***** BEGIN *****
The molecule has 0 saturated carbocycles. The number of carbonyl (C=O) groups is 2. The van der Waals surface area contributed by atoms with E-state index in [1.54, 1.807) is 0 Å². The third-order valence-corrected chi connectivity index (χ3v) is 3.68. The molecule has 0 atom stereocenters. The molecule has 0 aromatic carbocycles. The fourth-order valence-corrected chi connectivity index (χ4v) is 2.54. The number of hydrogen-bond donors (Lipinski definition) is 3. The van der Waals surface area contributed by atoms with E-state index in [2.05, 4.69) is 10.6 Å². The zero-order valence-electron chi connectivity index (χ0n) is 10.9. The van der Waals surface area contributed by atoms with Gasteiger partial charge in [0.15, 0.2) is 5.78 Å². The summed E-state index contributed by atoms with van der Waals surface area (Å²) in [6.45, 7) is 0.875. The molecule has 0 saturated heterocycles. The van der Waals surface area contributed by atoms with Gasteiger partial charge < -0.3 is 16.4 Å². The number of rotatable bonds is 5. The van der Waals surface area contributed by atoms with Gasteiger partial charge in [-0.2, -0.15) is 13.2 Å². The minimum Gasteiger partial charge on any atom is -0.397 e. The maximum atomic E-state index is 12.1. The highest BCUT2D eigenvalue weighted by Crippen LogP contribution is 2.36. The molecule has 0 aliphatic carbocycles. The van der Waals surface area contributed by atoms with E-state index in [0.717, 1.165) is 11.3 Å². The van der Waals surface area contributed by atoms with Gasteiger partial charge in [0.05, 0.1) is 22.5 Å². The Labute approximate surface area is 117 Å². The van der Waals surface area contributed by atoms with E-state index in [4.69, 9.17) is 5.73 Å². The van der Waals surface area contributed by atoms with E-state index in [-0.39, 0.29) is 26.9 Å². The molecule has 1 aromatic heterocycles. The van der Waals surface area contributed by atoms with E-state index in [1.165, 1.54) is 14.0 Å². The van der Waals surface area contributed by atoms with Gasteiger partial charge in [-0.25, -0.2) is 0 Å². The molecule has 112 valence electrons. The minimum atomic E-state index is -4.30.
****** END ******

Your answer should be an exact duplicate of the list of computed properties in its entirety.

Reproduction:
The molecule has 0 saturated carbocycles. The number of carbonyl (C=O) groups is 2. The van der Waals surface area contributed by atoms with E-state index in [1.54, 1.807) is 0 Å². The third-order valence-corrected chi connectivity index (χ3v) is 3.68. The molecule has 0 atom stereocenters. The molecule has 0 aromatic carbocycles. The fourth-order valence-corrected chi connectivity index (χ4v) is 2.54. The number of hydrogen-bond donors (Lipinski definition) is 3. The van der Waals surface area contributed by atoms with E-state index in [2.05, 4.69) is 10.6 Å². The zero-order valence-electron chi connectivity index (χ0n) is 10.9. The van der Waals surface area contributed by atoms with Gasteiger partial charge in [0.15, 0.2) is 5.78 Å². The summed E-state index contributed by atoms with van der Waals surface area (Å²) in [6.45, 7) is 0.875. The molecule has 0 saturated heterocycles. The van der Waals surface area contributed by atoms with Gasteiger partial charge < -0.3 is 16.4 Å². The number of rotatable bonds is 5. The van der Waals surface area contributed by atoms with Gasteiger partial charge in [-0.2, -0.15) is 13.2 Å². The minimum Gasteiger partial charge on any atom is -0.397 e. The maximum atomic E-state index is 12.1. The highest BCUT2D eigenvalue weighted by Crippen LogP contribution is 2.36. The molecule has 0 aliphatic carbocycles. The van der Waals surface area contributed by atoms with E-state index in [0.717, 1.165) is 11.3 Å². The van der Waals surface area contributed by atoms with Gasteiger partial charge in [0.05, 0.1) is 22.5 Å². The Labute approximate surface area is 117 Å². The van der Waals surface area contributed by atoms with E-state index in [4.69, 9.17) is 5.73 Å². The van der Waals surface area contributed by atoms with E-state index in [-0.39, 0.29) is 26.9 Å². The molecule has 1 aromatic heterocycles. The van der Waals surface area contributed by atoms with E-state index in [1.165, 1.54) is 14.0 Å². The van der Waals surface area contributed by atoms with Gasteiger partial charge in [-0.25, -0.2) is 0 Å². The molecule has 112 valence electrons. The minimum atomic E-state index is -4.30.